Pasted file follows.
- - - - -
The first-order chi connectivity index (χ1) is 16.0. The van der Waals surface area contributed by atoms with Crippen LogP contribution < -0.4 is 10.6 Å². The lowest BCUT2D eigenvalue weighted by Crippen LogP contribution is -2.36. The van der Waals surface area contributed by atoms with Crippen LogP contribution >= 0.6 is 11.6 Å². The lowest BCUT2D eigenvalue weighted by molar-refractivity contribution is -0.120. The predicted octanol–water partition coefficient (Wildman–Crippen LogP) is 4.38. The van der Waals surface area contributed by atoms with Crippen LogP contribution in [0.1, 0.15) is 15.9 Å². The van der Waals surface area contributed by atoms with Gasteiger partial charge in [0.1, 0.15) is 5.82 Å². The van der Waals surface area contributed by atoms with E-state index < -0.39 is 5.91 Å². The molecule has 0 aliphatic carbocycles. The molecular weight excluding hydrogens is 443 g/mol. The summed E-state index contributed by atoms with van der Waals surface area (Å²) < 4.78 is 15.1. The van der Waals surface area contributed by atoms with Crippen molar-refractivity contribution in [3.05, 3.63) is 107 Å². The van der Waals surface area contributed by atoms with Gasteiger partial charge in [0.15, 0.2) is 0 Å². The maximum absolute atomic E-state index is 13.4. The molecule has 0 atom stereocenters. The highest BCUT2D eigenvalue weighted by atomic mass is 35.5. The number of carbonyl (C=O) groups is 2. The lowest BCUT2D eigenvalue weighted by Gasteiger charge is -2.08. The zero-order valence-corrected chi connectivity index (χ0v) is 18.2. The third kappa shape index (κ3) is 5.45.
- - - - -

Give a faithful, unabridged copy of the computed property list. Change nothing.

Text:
The first-order chi connectivity index (χ1) is 16.0. The van der Waals surface area contributed by atoms with Crippen LogP contribution < -0.4 is 10.6 Å². The lowest BCUT2D eigenvalue weighted by Crippen LogP contribution is -2.36. The van der Waals surface area contributed by atoms with Crippen LogP contribution >= 0.6 is 11.6 Å². The lowest BCUT2D eigenvalue weighted by molar-refractivity contribution is -0.120. The predicted octanol–water partition coefficient (Wildman–Crippen LogP) is 4.38. The van der Waals surface area contributed by atoms with Crippen LogP contribution in [0.1, 0.15) is 15.9 Å². The van der Waals surface area contributed by atoms with Gasteiger partial charge in [0.1, 0.15) is 5.82 Å². The van der Waals surface area contributed by atoms with E-state index < -0.39 is 5.91 Å². The molecule has 0 aliphatic carbocycles. The molecular weight excluding hydrogens is 443 g/mol. The summed E-state index contributed by atoms with van der Waals surface area (Å²) < 4.78 is 15.1. The van der Waals surface area contributed by atoms with Crippen molar-refractivity contribution in [3.05, 3.63) is 107 Å². The van der Waals surface area contributed by atoms with Gasteiger partial charge in [0.15, 0.2) is 0 Å². The maximum absolute atomic E-state index is 13.4. The molecule has 0 atom stereocenters. The highest BCUT2D eigenvalue weighted by atomic mass is 35.5. The number of carbonyl (C=O) groups is 2. The lowest BCUT2D eigenvalue weighted by Gasteiger charge is -2.08. The zero-order valence-corrected chi connectivity index (χ0v) is 18.2. The third kappa shape index (κ3) is 5.45.